Author Topic: Which Spectrum Analyzer Measures Very Low Frequencies?  (Read 3436 times)

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Online Ice-Tea

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Re: Which Spectrum Analyzer Measures Very Low Frequencies?
« Reply #25 on: July 05, 2018, 03:56:25 pm »
Just got a Marconi 2383 to work. Supposed to be between 100Hz and 4.2GHz. With trackking gen  :-+
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Offline billfernandez

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Re: Which Spectrum Analyzer Measures Very Low Frequencies?
« Reply #26 on: July 07, 2018, 11:47:10 am »
If 1.6Hz to 90KHz is an acceptable range, look at the Quant Asylum QA401:  https://quantasylum.com/collections/frontpage/products/qa401-audio-analyzer
 

Offline precaud

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Re: Which Spectrum Analyzer Measures Very Low Frequencies?
« Reply #27 on: July 07, 2018, 01:19:20 pm »
You don't really need a DSA for this task. DSA's have two discrete measurement channels phase-locked to the generator for transfer function analysis/FRA. With their added complexity, these units tend to be large, heavy, and loud (fans).

Any of the single-channel FFT analyzers from the 80's on that have selectable DC-coupled input will do the trick.

Ono Sokki made some reasonably-sized ones and were well-built. Size-wise the HP 3561A isn't too bad. There were some smaller units from Nicolet, Spectral Dynamics, AND aka A&D aka Zonic, and others, often marketed as "mini-FFT", "personal-FFT", and the like.
 

Offline radiogeek381

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Re: Which Spectrum Analyzer Measures Very Low Frequencies?
« Reply #28 on: July 09, 2018, 10:33:01 pm »
Just saw this thread.

If the problem is low-level signals that are below (> 40dB) some other wanted signal in-band, you probably want a real-live spectrum analyzer.  DSO's and FFT digitizers might do the trick, but the former is going to have limited dynamic range and soundcard versions of the latter might be just the trick, or burdened with spurious responses and noise sources of their own.

Several posters have suggested various choices (R&S, and such) My choice would be an HP 3580A, principally because there's one on the bench.  It doesn't get you down to mHz, but the specs cover 5 Hz to 50kHz, resolution bandwidths down to 1Hz. Dynamic range is a carp shoot, but the advertised "sensitivity" (whatever that means) is 30nV. 

I wouldn't pay a lot for one (for some reason there are a bunch on eBay for wayyyy too much money) I got mine > 10 years ago at a swap meet for about $100 (US).
 

Offline bson

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Re: Which Spectrum Analyzer Measures Very Low Frequencies?
« Reply #29 on: July 10, 2018, 01:21:19 am »
For low frequencies like < 10Hz I use my 34465A DMM with DIGI+MEM options and capture to a USB stick. Then decimate and FFT the capture.  (A basic boxcar filter works fine for decimation prior to the FFT to get meaningful bin sizes.)  Because of the high resolution capture it doesn't need a particularly long data set.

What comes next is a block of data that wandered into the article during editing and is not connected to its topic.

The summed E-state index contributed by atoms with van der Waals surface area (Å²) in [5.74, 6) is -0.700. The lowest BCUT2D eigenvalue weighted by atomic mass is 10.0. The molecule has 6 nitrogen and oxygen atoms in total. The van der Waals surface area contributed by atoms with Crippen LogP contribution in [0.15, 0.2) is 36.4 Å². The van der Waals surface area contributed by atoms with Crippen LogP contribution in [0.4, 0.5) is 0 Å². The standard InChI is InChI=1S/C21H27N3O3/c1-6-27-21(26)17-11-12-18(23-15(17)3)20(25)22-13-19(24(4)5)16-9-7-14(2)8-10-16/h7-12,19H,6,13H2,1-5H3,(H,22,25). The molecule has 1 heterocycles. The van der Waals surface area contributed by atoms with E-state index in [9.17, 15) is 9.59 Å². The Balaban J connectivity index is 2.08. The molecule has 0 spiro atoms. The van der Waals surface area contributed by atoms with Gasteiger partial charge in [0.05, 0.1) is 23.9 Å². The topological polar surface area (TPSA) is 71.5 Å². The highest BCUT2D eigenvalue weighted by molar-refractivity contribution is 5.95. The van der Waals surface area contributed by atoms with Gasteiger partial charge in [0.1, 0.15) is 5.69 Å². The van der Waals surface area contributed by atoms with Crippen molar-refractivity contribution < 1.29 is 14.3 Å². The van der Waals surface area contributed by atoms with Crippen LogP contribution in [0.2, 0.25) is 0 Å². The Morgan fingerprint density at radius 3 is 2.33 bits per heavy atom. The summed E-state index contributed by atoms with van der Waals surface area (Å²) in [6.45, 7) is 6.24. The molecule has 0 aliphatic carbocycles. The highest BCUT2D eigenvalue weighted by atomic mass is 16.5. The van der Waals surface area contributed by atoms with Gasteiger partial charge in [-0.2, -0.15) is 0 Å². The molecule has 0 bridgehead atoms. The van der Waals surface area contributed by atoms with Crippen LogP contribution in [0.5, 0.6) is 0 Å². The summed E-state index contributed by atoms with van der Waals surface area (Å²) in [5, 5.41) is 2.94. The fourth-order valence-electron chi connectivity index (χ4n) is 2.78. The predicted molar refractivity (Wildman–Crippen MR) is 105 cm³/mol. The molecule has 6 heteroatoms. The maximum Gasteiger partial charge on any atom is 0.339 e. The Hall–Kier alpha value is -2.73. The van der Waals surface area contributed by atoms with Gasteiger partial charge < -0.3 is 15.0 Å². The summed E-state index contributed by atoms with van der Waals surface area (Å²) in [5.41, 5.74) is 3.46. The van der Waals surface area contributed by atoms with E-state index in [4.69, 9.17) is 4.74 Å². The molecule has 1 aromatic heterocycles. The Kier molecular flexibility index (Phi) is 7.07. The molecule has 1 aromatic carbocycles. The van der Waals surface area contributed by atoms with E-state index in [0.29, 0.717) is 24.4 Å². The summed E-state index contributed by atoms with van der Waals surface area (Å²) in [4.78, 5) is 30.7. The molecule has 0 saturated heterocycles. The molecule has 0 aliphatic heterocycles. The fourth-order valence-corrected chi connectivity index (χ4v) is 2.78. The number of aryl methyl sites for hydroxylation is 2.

Offline innkeeper

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Re: Which Spectrum Analyzer Measures Very Low Frequencies?
« Reply #30 on: July 15, 2018, 02:37:09 am »
Tiny, what did you end up doing?
Hobbyist and a retired engineer and possibly a test equipment addict, though, searching for the equipment to test for that.
 

Offline TinyMirrors

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Re: Which Spectrum Analyzer Measures Very Low Frequencies?
« Reply #31 on: December 14, 2018, 03:52:37 am »
Hey! Just a quick update. I ended up borrowing a LabOne Spectrum Analyzer made by Zurich Instruments from another company. I ended up finding out all sorts of neat things about my circuits that I didn't realize. For instance, the cutoff frequency for a basic rc filter changes when biasing at different voltages such as 5V vs 100V. I didn't realize the ceramic capacitors could change so much. I feel like I'm learning a lot more than I expected.

Thanks for the great advice guys! I'm still watching ebay for an HP3562. Hopefully budge and available line up just right one day.
 

Offline cdev

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Re: Which Spectrum Analyzer Measures Very Low Frequencies?
« Reply #32 on: December 14, 2018, 01:24:15 pm »
Have you seen the free "Spectrum Lab" software?

https://www.qsl.net/dl4yhf/spectra1.html#download

The reason I ask is because many audio cards would qualify as capture devices at low frequencies, especially if coupling capacitors were removed or increased in value.

It also runs under Wine on a modern Linux OS (just verified)

https://www.qsl.net/dl4yhf/spectra1.html

Another similar program is Baudline.

"What the large print giveth, the small print taketh away."
 


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